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The greatest mass extinction in the history of life

This was originally posted at: http://blogs.egu.eu/palaeoblog/?p=1204 In palaeontology, there are so many things more important than dinosaurs. For example, the study of large-scale patterns in the history of life on Earth, commonly known as macroevolution, is all about uncovering patterns of speciation and extinction. We are currently about to enter the sixth mass extinction within the… Read More »

The Cambridge Science Festival

This originally appeared at: http://blogs.egu.eu/palaeoblog/?p=1152 Last night, I was honoured to have spoken at the final evening lecture at the Cambridge Science Festival, along with Nick Crumpton, Anjali Goswami, Rob Asher, and Stephanie Pierce, about why palaeontology is important. Below is a rough transcript of some of what my talk was about. Unlike the others, I… Read More »

Citizen science in ecology and evolution? Sounds apps-olutely fantastic.. *tumbleweed*

This was originally posted at: http://blogs.egu.eu/palaeoblog/?p=1036 There’s a lot of talk these days about science communication. Some people spend their lives debating the differences between outreach, public engagement, and science communication, and how they all mean different things. As a scientist, and I’m quite sure I can speak on behalf of the entire community, we don’t… Read More »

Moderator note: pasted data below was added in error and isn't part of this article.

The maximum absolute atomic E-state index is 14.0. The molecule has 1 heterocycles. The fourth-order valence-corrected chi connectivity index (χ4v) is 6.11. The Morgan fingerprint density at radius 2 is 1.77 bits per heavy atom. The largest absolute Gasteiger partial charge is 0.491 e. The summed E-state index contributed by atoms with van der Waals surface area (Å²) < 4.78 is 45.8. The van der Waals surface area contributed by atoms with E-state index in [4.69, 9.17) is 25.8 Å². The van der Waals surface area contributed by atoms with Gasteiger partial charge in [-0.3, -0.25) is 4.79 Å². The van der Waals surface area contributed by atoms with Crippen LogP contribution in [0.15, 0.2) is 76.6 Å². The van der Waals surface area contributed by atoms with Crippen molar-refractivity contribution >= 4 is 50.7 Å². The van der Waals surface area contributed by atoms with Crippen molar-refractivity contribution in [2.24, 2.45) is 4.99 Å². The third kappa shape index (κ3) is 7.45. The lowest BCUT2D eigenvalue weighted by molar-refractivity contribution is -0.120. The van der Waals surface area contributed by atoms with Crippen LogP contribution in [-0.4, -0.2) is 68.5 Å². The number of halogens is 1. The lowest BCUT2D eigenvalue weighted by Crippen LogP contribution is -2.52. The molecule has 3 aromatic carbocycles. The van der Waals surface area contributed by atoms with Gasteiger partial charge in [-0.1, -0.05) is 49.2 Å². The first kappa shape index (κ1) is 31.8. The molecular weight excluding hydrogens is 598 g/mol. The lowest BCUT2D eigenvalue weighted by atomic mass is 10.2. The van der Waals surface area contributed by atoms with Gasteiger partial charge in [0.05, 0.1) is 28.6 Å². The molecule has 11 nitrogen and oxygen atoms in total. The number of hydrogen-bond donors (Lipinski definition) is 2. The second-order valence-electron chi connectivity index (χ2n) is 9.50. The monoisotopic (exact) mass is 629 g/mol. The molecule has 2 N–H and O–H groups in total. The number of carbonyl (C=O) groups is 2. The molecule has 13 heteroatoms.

My year in 2013

Inspired by Martin Eve, I decided to make a documentation of academic-related stuff I’ve achieved in 2013. The last year was mostly occupado by the first year of my PhD, but other academic-ish stuff too as complimentary activities to research. This is kinda like a personal diary of ‘achievements’, as well as a documentation of… Read More »